A case that the U.S. Supreme Court has agreed to hear and EEOC guidelines concern a similar issue.

The U.S. Supreme Court has agreed to hear a pregnancy discrimination case. Separately, on July 14, 2014 the U.S. Equal Employment Opportunity Commission (EEOC) issued guidelines on pregnancy discrimination including guidance on the issue that the Supreme Court agreed to hear.

The EEOC guidelines are found at the EEOC web page. EEOC Enforcement Guidance on Pregnancy Discrimination Related Issues, http://www.eeoc.gov/laws/guidance/pregnancy_guidance.cfm These are the first new federal guidelines on pregnancy discrimination in more than 30 years, reports The Washington Post.

The pregnancy discrimination situation or issue before the U.S. Supreme Court is similar to the situation addressed in Part I of EEOC guidance.

The EEOC writes in pertinent part that: “Part I of this document provides guidance on Title VII’s prohibition against pregnancy discrimination. It describes the individuals to whom the PDA [Pregnancy Discrimination Act] applies, the ways in which violations of the PDA can be demonstrated, and the PDA’s requirement that pregnant employees be treated the same as employees who are not pregnant but who are similar in their ability or inability to work (with a particular emphasis on light duty and leave policies). Part II addresses the impact of the ADA’s expanded definition of “disability” on employees with pregnancy-related impairments, particularly when employees with pregnancy-related impairments would be entitled to reasonable accommodation, and describes some specific accommodations that may help pregnant workers. Part III briefly describes other requirements unrelated to the PDA and the ADA that affect pregnant workers. Part IV contains best practices for employers.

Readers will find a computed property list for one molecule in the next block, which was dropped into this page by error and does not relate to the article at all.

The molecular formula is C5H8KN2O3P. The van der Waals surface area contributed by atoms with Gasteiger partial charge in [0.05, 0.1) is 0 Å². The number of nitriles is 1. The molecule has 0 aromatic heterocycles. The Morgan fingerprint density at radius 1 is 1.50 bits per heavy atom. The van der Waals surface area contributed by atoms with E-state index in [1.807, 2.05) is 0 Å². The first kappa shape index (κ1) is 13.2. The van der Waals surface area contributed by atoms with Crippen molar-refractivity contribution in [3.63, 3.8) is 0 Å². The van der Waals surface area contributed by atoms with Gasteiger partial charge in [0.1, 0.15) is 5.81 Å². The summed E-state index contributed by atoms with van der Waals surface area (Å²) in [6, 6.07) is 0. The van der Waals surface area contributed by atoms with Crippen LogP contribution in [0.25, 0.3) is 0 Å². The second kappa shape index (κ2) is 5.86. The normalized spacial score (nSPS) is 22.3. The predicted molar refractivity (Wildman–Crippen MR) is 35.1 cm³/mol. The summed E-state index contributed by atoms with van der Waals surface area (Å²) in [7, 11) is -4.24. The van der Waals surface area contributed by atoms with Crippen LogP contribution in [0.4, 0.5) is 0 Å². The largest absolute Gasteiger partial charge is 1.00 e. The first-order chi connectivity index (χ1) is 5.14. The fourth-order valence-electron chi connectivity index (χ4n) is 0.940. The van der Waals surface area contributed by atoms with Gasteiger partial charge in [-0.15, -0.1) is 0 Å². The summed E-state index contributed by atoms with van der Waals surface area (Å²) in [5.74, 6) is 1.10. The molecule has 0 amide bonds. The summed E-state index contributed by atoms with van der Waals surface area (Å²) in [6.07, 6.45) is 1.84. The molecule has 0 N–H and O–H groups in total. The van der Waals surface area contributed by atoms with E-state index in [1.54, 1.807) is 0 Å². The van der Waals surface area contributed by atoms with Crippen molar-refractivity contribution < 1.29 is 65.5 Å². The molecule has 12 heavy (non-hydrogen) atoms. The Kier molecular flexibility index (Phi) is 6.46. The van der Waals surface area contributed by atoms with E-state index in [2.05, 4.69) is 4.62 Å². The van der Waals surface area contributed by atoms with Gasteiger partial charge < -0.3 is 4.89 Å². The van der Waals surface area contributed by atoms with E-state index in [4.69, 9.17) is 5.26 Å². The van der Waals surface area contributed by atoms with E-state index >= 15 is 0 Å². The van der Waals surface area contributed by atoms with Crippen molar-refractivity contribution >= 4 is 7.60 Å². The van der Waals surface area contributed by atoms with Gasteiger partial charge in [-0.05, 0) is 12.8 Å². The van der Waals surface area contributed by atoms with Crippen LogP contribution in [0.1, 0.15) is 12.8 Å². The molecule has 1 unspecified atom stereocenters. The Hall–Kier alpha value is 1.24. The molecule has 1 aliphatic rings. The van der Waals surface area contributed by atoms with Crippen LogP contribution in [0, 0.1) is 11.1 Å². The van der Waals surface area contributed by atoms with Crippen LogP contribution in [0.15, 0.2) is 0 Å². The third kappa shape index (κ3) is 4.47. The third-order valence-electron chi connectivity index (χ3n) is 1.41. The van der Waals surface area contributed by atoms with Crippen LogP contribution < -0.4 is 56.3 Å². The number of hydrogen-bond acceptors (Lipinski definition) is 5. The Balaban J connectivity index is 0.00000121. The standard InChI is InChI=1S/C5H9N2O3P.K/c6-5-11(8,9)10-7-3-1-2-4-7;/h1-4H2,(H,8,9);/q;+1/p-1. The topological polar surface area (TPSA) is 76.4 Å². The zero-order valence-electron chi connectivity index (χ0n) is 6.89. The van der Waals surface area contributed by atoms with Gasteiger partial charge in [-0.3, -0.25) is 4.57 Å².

The Supreme Court issue is: “Whether, and in what circumstances, the Pregnancy Discrimination Act, 42 U.S.C. § 2000e(k), requires an employer that provides work accommodations to non-pregnant employees with work limitations to provide work accommodations to pregnant employees who are “similar in their ability or inability to work.” CVSG: 10/07/2013. (An example would be an employee with a short term disability). http://www.scotusblog.com/case-files/cases/young-v-united-pa.

The Supreme Court decision, and its consideration of EEOC guidelines, should be interesting regardless of its final decision.

search previous next tag category expand menu location phone mail time cart zoom edit close